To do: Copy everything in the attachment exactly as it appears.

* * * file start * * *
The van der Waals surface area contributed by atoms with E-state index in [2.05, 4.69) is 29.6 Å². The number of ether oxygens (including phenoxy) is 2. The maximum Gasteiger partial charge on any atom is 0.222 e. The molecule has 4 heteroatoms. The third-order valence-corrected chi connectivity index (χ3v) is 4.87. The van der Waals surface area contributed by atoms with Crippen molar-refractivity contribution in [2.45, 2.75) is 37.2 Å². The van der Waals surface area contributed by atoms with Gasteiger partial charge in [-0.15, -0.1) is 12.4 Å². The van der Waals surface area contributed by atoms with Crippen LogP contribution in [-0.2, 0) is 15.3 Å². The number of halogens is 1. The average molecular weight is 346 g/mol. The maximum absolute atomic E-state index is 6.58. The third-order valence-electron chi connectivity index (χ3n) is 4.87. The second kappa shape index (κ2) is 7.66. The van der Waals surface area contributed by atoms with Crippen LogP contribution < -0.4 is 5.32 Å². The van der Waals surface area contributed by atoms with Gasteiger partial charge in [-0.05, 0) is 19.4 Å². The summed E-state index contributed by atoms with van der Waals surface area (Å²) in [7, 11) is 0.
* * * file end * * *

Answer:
The van der Waals surface area contributed by atoms with E-state index in [2.05, 4.69) is 29.6 Å². The number of ether oxygens (including phenoxy) is 2. The maximum Gasteiger partial charge on any atom is 0.222 e. The molecule has 4 heteroatoms. The third-order valence-corrected chi connectivity index (χ3v) is 4.87. The van der Waals surface area contributed by atoms with Crippen molar-refractivity contribution in [2.45, 2.75) is 37.2 Å². The van der Waals surface area contributed by atoms with Gasteiger partial charge in [-0.15, -0.1) is 12.4 Å². The van der Waals surface area contributed by atoms with Crippen LogP contribution in [-0.2, 0) is 15.3 Å². The number of halogens is 1. The average molecular weight is 346 g/mol. The maximum absolute atomic E-state index is 6.58. The third-order valence-electron chi connectivity index (χ3n) is 4.87. The second kappa shape index (κ2) is 7.66. The van der Waals surface area contributed by atoms with Crippen LogP contribution < -0.4 is 5.32 Å². The van der Waals surface area contributed by atoms with Gasteiger partial charge in [-0.05, 0) is 19.4 Å². The summed E-state index contributed by atoms with van der Waals surface area (Å²) in [7, 11) is 0.